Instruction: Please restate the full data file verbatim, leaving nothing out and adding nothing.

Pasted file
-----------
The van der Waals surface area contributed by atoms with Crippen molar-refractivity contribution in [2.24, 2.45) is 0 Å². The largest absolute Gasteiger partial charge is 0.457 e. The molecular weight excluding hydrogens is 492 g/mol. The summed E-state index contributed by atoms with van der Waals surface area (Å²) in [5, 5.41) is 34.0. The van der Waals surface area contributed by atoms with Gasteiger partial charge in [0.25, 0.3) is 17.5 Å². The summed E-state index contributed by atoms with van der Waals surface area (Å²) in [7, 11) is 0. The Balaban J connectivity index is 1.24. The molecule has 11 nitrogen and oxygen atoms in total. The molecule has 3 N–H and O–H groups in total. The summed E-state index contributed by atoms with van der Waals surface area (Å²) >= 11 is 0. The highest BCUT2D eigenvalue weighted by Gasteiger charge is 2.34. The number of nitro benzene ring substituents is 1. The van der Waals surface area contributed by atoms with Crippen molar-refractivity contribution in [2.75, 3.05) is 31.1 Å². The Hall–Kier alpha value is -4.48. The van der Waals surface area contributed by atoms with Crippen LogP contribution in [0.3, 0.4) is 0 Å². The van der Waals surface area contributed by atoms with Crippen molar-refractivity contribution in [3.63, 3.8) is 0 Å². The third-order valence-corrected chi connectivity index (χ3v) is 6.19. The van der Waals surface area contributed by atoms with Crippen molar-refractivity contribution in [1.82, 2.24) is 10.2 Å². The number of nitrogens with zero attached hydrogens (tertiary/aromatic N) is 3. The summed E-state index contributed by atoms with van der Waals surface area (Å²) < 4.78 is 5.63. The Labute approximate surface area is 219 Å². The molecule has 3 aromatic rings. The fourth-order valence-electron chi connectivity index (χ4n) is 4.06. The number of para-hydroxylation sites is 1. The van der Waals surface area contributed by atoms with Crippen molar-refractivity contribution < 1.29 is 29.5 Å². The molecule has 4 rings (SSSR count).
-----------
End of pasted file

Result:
The van der Waals surface area contributed by atoms with Crippen molar-refractivity contribution in [2.24, 2.45) is 0 Å². The largest absolute Gasteiger partial charge is 0.457 e. The molecular weight excluding hydrogens is 492 g/mol. The summed E-state index contributed by atoms with van der Waals surface area (Å²) in [5, 5.41) is 34.0. The van der Waals surface area contributed by atoms with Gasteiger partial charge in [0.25, 0.3) is 17.5 Å². The summed E-state index contributed by atoms with van der Waals surface area (Å²) in [7, 11) is 0. The Balaban J connectivity index is 1.24. The molecule has 11 nitrogen and oxygen atoms in total. The molecule has 3 N–H and O–H groups in total. The summed E-state index contributed by atoms with van der Waals surface area (Å²) >= 11 is 0. The highest BCUT2D eigenvalue weighted by Gasteiger charge is 2.34. The number of nitro benzene ring substituents is 1. The van der Waals surface area contributed by atoms with Crippen molar-refractivity contribution in [2.75, 3.05) is 31.1 Å². The Hall–Kier alpha value is -4.48. The van der Waals surface area contributed by atoms with Crippen LogP contribution in [0.3, 0.4) is 0 Å². The van der Waals surface area contributed by atoms with Crippen molar-refractivity contribution in [3.63, 3.8) is 0 Å². The third-order valence-corrected chi connectivity index (χ3v) is 6.19. The van der Waals surface area contributed by atoms with Crippen molar-refractivity contribution in [1.82, 2.24) is 10.2 Å². The number of nitrogens with zero attached hydrogens (tertiary/aromatic N) is 3. The summed E-state index contributed by atoms with van der Waals surface area (Å²) < 4.78 is 5.63. The Labute approximate surface area is 219 Å². The molecule has 3 aromatic rings. The fourth-order valence-electron chi connectivity index (χ4n) is 4.06. The number of para-hydroxylation sites is 1. The van der Waals surface area contributed by atoms with Crippen molar-refractivity contribution < 1.29 is 29.5 Å². The molecule has 4 rings (SSSR count).